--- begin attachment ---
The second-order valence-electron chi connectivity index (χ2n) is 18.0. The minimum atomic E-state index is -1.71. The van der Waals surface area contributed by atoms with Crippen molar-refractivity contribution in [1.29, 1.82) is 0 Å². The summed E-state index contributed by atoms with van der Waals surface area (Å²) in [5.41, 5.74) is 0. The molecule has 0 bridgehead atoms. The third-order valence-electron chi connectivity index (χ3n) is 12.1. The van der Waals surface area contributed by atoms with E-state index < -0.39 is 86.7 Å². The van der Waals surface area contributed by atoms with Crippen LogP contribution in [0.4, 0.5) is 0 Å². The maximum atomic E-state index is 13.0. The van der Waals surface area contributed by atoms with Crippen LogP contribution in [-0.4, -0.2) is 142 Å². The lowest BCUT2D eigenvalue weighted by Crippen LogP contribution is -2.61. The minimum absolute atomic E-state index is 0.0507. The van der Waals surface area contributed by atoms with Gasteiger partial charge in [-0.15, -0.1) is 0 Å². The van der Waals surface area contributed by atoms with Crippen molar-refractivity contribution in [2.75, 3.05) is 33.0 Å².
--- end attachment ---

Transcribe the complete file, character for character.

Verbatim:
The second-order valence-electron chi connectivity index (χ2n) is 18.0. The minimum atomic E-state index is -1.71. The van der Waals surface area contributed by atoms with Crippen molar-refractivity contribution in [1.29, 1.82) is 0 Å². The summed E-state index contributed by atoms with van der Waals surface area (Å²) in [5.41, 5.74) is 0. The molecule has 0 bridgehead atoms. The third-order valence-electron chi connectivity index (χ3n) is 12.1. The van der Waals surface area contributed by atoms with E-state index < -0.39 is 86.7 Å². The van der Waals surface area contributed by atoms with Crippen LogP contribution in [0.4, 0.5) is 0 Å². The maximum atomic E-state index is 13.0. The van der Waals surface area contributed by atoms with Crippen LogP contribution in [-0.4, -0.2) is 142 Å². The lowest BCUT2D eigenvalue weighted by Crippen LogP contribution is -2.61. The minimum absolute atomic E-state index is 0.0507. The van der Waals surface area contributed by atoms with Gasteiger partial charge in [-0.15, -0.1) is 0 Å². The van der Waals surface area contributed by atoms with Crippen molar-refractivity contribution in [2.75, 3.05) is 33.0 Å².